For After the Scandal, I began by thinking about a certain kind of hero, someone who is very analytical and detached from his emotions, or perhaps has no idea of what to do with his emotions. And then that character just seemed to fit Tanner like a glove. I had always thought that he would have had a very rocky transition from street thief to becoming the Duke of Fenmore, so off I went.
And then, I looked around the world of my characters, and there was Lady Claire Jellicoe, with every advantage, and who was supremely at home and confident in society—his complete opposite in every way. And I thought she would the perfect sun to Tanner’s dark moon.
Dabney: After the Scandal has many of the characteristics readers expect from Elizabeth Essex novel: luminous writing, subtle yet sensual sexual tension, and a lead who defies conventional description. And yet the thing I found the most unusual about it was its time frame. The vast majority of the novel takes place in just two days. That’s far more common in contemporary romance then in historical. Tell me about that.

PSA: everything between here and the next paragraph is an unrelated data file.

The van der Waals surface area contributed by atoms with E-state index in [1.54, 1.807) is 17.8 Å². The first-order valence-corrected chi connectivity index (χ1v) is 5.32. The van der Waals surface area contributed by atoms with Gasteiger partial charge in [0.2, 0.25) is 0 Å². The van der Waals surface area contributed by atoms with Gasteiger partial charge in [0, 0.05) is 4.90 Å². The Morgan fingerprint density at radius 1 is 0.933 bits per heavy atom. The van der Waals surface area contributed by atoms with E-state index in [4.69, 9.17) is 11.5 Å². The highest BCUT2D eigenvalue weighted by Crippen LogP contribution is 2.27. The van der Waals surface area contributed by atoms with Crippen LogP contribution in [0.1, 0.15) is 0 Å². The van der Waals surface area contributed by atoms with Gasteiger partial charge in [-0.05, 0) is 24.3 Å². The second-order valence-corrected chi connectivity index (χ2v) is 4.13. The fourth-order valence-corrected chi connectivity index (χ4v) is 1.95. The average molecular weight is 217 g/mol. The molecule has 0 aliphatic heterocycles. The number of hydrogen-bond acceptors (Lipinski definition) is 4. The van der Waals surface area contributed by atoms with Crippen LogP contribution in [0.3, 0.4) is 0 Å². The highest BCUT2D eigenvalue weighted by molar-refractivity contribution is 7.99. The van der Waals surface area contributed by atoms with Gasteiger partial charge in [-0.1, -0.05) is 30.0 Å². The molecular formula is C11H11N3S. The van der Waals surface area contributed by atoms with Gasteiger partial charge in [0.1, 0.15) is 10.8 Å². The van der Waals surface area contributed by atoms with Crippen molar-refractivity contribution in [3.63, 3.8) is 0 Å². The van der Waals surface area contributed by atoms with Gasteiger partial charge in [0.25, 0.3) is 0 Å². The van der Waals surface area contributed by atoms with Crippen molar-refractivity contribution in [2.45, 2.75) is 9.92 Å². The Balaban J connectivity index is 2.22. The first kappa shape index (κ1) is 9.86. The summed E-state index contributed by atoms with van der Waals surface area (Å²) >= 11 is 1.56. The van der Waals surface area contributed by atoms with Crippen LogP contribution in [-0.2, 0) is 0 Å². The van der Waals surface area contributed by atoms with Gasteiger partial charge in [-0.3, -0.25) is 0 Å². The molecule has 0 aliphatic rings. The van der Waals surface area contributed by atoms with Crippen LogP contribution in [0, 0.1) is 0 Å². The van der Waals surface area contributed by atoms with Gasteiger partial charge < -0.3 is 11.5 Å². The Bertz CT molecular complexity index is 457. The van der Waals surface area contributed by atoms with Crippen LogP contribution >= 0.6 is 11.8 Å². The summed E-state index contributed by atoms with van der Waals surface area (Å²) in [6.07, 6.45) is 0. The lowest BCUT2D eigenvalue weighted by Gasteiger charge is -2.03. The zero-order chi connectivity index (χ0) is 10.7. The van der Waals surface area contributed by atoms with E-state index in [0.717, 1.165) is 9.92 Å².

Elizabeth: Thank you so much! For After the Scandal, I wanted to work with the idea of the “coup de foudre”—literally the strike of lightning at the heart, that changes people in an instant. But my idea was that this love at first sight had already happened to Tanner—he’s loved Claire secretly for so many years that the moment he sees his chance to finally be with her, he moves as quickly as possible. I wanted the plot—solving the murder—to drive the pace and force Claire to see Tanner in the right circumstances to let her fall in love with him. I really wanted to call this book It Happened One Scandal, to give it that It Happened One Night, lovers-to-be on-the-run connotation, but I think that was felt to be too like another title that came out this past year.